The Tesla Model X is a large, all-electric crossover SUV with five, six, or seven seats. Launched in late 2015, it followed the pioneering Model S sedan but initially got mixed reviews until some issues were resolved. Current versions offer almost 300 miles of rated range.
The 2019 Tesla Model X is the only electric vehicle with significant towing capacity (up to 5,000 pounds), though using it will slash range. European luxury automakers are now scrambling to catch up with Tesla, and they likely will. But in 2019, no other SUV delivers the style, battery range, performance, and fast charging of the Model X.
Tesla cut the Model X lineup to two versions when it discontinued the previous 75D model with 238 miles of range. They are:
Tesla’s dedicated Supercharger sites add up to 170 miles of range in half an hour using the standard onboard charger.
Note that model years don’t really apply to Teslas. The company updates its models when new features are ready, and the model year only applies to the build date. So, a Tesla built in January can differ a lot from one built in December of that same year.
Other luxury automakers are only now putting electric vehicles on the market, so the Tesla Model X has only a few direct competitors. Recent and coming rivals include:
The Tesla Model X designers did their best to make a sleek, aerodynamic shape out of a seven-seat SUV, with mixed results. It’s not as elegant as the legendary Model S, a low fastback sedan. Some suggest the Tesla utility vehicle looks like an overinflated Model S.
When an owner nears the Model X, the vehicle automatically extends its usually flush chrome door handles. The Model X is tall, wide, and long. There’s no grille up front, just a blunt, body-color nose panel below a small horizontal slit. All versions have LED lights and a windshield that extends far up into the roof.
A standout design element is the rear “falcon doors,” whose lifting and folding action can draw spectators from across a parking lot. This flashy feature opens a wide space along the side without worry about opening long doors in tight parking lots. The doors were glitchy at first, but Tesla worked to resolve the issues.
Riders sit high in the Tesla Model X, making it easier to enter than low-slung sedans. The rear side opening makes second- and third-row access easier. The six-seat option’s separate rear seats let occupants crawl between them to get to the back.
Behind the wheel, drivers will notice that the Model X windshield extends well up over their heads. The complicated sun visors thus have to pivot from the pillar and unroll. The dashboard of the Model X is dominated by the huge central 17-inch touchscreen display. It’s among the largest in any car and is both pleasant and intuitive to use, thanks to the crisp, high-resolution graphics and instant response.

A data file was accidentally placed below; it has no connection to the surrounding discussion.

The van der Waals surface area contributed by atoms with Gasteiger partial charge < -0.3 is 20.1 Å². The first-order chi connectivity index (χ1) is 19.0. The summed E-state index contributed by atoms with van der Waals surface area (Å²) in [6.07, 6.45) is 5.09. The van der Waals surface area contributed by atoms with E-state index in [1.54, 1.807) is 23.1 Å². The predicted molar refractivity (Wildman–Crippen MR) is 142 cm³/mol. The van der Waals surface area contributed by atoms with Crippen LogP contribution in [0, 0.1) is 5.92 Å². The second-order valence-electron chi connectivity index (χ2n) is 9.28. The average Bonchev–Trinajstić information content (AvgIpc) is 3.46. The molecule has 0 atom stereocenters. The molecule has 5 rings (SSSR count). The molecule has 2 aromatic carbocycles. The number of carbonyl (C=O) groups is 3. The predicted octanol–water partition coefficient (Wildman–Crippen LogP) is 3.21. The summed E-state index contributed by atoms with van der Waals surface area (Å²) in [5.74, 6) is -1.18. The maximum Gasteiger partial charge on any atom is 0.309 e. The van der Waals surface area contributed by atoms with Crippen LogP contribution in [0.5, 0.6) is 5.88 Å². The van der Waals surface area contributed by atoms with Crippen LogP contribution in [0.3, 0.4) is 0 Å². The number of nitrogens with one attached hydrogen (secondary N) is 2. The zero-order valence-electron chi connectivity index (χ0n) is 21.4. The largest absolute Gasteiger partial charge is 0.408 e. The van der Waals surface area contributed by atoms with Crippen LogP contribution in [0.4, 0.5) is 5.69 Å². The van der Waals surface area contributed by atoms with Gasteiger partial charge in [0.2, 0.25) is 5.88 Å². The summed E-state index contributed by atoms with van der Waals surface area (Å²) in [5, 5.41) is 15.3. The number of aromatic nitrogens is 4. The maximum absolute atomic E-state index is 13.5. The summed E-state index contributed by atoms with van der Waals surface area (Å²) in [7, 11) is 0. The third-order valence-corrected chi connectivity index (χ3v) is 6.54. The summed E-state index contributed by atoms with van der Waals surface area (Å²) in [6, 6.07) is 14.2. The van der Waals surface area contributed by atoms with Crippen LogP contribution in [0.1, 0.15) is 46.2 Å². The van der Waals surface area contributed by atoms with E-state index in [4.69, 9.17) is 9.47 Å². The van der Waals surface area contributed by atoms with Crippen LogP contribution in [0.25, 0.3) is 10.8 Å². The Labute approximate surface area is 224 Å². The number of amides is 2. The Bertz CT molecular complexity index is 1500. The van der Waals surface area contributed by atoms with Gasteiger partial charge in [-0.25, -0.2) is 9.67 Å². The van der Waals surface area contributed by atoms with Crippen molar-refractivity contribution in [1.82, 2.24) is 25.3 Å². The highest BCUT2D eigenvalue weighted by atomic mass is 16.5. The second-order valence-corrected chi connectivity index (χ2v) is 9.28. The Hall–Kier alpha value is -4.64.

Materials are premium, if not necessarily equal to other $100,000 vehicles. But the extra-cost two-tone interiors feel more upscale than the standard all-black fittings. Seven people can fit in the Tesla, though the third row doesn’t have the elbow room of a minivan and is best reserved for children. Tesla quotes 88 cubic feet of cargo volume, combined, from the space behind the second row and a small front storage compartment under the hood.
Tesla is known for its highly advanced electric cars. The most impressive tech features in the Model X are the evolving suite of “Autopilot” active safety functions, the electric powertrain, and the company’s unique network of Supercharger fast-charging sites.
Every Model X offers web access via a permanent cellular connection. The vertical screen in the dash displays maps from the built-in navigation system, which routes drivers on long trips to convenient Supercharger sites. It even calculates how long they should plug in, to avoid wasted time.
The size of the touchscreen means maps can be shown on one half of the display with a web page on the rest of the screen. Tesla also regularly updates the car’s operating software over the air. This allowed the Model X to receive several major upgrades since its launch, adding new features it didn’t previously have.
The National Highway Traffic Safety Administration (NHTSA) gave the Model X the top five-star rating in every test. The Insurance Institute for Highway Safety hasn’t yet rated the Model X.
To get advanced active safety features on a Model X, buyers must add the “Autopilot” option. This bundles such items as adaptive cruise control, active lane control, and automatic emergency braking for vehicles and pedestrians.